Feely cut by Cardinals, Mathieu close to playingPosted: Updated:
TEMPE, Ariz. (AP) -- Kicker Jay Feely is gone after four seasons with the Arizona Cardinals, and safety Tyrann Mathieu is close to making a quicker-than-expected return to the team.
Feely, quarterback Ryan Lindley and tackle Max Starks were among 13 players released by the Cardinals on Monday.
Coach Bruce Arians said kickoff ability was the reason he chose rookie Chandler Catanzaro to replace the 38-year-old Feely. Feely missed a 48-yard attempt in Sunday night's preseason loss to Cincinnati.
"They were both about the same field-goal wise," Arians said. "Kickoffs obviously were a huge difference, although Jay really improved his. I just liked the strength of his (Catanzaro's) leg for a young guy. He has a very good demeanor about him."
Arians said he released Feely with one preseason game to go to give the veteran a chance to find another team.
As for placing a game-winning kick in the hands of a rookie, Arians said, "Any position they're all the same. Either you can or you can't."
Mathieu and inside linebacker Kevin Minter were optimistic about being ready for Arizona's season opener against San Diego on Sept. 8.
Both might play in Thursday night's preseason finale, also against the Chargers. Other than those two, Arians said no other starters will play Thursday night.
"I know it's a great possibility," Mathieu said.
The popular player, better known as the "Honey Badger," has recovered in just 8 1/2 months from a severe knee injury sustained in the 13th game last season. He tore his ACL and MCL.
"I just want to get my eyes right," Mathieu said. "I've been looking from the sidelines the last couple of months, just to get out there and get my eyes in the right place. Once I can do that I can be able to fly around and make plays."
Minter is a second-year player who, like Mathieu, played at LSU. Minter had been counted on to help ease the impact of losing Karlos Dansby and Daryl Washington. He had been sidelined since the preseason opener with a pectoral muscle injury.
"It was like watching paint dry," he said. "It was so boring, just rehabbing and just watching. You obviously want to be out there, especially with the camp I was having. I was having a real good camp. I'm excited, though. I'm back and ready to get this show on the road."
Lindley, who started four games two years ago, lost his job as the No. 3 quarterback to rookie Logan Thomas, a fourth-round draft pick out of Virginia Tech. Thomas, who will play the entire game Thursday night, was asked if he ever had doubt he would make the team.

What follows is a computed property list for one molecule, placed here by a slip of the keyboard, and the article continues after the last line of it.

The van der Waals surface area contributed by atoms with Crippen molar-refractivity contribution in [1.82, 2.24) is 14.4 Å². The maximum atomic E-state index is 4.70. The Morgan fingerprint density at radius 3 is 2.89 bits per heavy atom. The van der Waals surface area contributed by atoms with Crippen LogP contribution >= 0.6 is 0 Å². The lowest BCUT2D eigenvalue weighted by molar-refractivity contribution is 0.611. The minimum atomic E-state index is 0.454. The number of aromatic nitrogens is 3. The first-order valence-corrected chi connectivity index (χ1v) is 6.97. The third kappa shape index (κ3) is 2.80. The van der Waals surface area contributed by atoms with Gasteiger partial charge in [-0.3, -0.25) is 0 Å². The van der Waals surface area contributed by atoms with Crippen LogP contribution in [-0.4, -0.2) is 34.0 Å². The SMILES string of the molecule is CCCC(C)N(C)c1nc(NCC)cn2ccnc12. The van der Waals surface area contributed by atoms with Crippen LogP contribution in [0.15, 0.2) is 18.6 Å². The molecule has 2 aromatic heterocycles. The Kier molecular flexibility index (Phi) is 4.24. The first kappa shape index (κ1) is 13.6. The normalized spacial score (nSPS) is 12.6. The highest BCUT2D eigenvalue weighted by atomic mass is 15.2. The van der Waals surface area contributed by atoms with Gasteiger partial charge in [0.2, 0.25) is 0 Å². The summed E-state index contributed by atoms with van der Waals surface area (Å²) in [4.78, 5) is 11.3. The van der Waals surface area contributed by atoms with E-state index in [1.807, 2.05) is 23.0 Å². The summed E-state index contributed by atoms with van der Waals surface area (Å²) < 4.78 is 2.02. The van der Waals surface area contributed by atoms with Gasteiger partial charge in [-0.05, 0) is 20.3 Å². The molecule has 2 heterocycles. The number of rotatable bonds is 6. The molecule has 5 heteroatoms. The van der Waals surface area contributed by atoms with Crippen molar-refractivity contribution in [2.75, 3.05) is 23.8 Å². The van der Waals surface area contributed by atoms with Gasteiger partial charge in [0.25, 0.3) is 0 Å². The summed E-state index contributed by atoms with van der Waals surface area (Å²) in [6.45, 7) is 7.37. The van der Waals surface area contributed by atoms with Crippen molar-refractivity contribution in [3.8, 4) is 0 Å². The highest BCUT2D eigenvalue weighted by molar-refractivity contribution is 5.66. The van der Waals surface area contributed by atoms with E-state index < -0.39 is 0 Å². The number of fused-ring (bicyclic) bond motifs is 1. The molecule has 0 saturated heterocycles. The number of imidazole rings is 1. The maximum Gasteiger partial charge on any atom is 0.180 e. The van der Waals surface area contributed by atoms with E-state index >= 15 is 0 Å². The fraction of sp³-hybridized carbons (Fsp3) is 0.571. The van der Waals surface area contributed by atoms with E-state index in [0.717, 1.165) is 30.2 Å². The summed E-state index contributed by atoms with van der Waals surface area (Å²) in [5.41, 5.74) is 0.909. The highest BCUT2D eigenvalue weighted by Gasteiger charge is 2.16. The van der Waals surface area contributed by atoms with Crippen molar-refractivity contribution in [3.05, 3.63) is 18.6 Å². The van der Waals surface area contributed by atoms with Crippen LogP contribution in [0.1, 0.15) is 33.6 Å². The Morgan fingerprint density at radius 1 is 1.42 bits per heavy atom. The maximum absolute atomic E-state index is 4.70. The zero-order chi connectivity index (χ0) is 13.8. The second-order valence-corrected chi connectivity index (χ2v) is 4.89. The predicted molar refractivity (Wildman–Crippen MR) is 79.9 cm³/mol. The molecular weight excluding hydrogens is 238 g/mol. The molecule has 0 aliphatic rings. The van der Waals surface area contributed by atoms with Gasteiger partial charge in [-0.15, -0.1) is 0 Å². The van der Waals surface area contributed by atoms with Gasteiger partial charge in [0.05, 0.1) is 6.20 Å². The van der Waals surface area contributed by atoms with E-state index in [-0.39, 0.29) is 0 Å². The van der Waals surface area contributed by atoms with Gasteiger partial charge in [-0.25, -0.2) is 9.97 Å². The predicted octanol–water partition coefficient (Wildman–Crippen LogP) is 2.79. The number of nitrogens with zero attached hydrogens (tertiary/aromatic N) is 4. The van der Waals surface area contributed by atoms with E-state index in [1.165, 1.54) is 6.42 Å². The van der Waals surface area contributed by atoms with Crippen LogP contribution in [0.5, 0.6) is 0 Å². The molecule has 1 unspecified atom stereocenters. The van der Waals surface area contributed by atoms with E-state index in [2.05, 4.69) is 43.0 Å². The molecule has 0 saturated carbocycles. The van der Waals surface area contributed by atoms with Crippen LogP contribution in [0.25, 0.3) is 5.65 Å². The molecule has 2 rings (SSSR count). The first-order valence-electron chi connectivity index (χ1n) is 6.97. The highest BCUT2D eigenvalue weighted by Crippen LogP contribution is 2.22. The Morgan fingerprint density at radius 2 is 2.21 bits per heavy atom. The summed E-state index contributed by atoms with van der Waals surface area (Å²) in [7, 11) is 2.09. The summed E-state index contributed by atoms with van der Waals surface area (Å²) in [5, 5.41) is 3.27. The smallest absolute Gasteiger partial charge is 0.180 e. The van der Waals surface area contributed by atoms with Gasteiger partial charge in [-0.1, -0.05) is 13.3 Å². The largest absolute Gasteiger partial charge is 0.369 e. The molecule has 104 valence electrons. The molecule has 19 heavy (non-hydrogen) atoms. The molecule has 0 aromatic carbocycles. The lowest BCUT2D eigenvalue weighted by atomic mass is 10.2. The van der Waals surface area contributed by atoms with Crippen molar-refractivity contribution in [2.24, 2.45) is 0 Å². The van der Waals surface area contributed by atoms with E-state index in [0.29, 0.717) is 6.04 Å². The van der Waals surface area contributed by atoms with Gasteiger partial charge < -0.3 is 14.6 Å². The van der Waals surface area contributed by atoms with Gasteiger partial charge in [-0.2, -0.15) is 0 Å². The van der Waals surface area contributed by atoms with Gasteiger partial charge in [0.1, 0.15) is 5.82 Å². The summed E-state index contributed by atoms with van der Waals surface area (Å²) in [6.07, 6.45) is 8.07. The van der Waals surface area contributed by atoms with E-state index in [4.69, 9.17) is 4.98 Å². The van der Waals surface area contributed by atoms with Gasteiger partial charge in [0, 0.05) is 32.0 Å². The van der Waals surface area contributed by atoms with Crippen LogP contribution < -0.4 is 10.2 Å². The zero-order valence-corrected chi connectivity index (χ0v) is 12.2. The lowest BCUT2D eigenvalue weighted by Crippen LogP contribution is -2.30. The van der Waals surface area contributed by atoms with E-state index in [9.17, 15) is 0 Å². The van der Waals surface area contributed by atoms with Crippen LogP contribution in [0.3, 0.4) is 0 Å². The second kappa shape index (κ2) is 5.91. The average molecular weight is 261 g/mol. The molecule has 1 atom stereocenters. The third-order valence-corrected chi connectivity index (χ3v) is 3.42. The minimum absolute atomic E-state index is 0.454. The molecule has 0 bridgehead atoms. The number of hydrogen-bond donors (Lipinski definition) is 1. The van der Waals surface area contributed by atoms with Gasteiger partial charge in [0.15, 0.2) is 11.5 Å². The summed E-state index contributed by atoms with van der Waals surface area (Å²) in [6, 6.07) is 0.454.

"There for a while there was," Thomas said. "But once I started picking it up, started understanding it, it got a lot better."
Arians called Sunday night's 19-13 loss to Cincinnati at home "an OK game."
He was most critical of the passing game, the bread-and-butter of Arians' offense.
Arians said the blame lies with "a little bit everybody."
"Dropping balls. We haven't many third-down balls that hit you in the chest, especially No. 12 (rookie John Brown). That was unusual to see him drop one down there in the red zone, which would have kept the drive alive, then we missed the field goal."
Arians said there were "some red zone things that the quarterbacks didn't see very well and didn't point out to the receivers."
On one play, Michael Floyd broke wide open deep down the field but eased up running just as Carson Palmer threw the ball.
"Michael slowed down then took off," Arians said. "The ball still ended out of bounds. It was a bad throw."
Larry Fitzgerald took the blame for Terence Newman's 54-yard interception return for the Bengals' only touchdown. He said he was supposed to break inside of the cornerback but went outside instead. Palmer threw the ball right into Newman's hands.
But all was not awful. Fitzgerald caught three passes for 71 yards, including one of his trademark one-handed grabs. And Brown made a diving grab, horizontal to the ground, of Drew Stanton's pass for a 30-yard touchdown. Brown had four catches for 56 yards.
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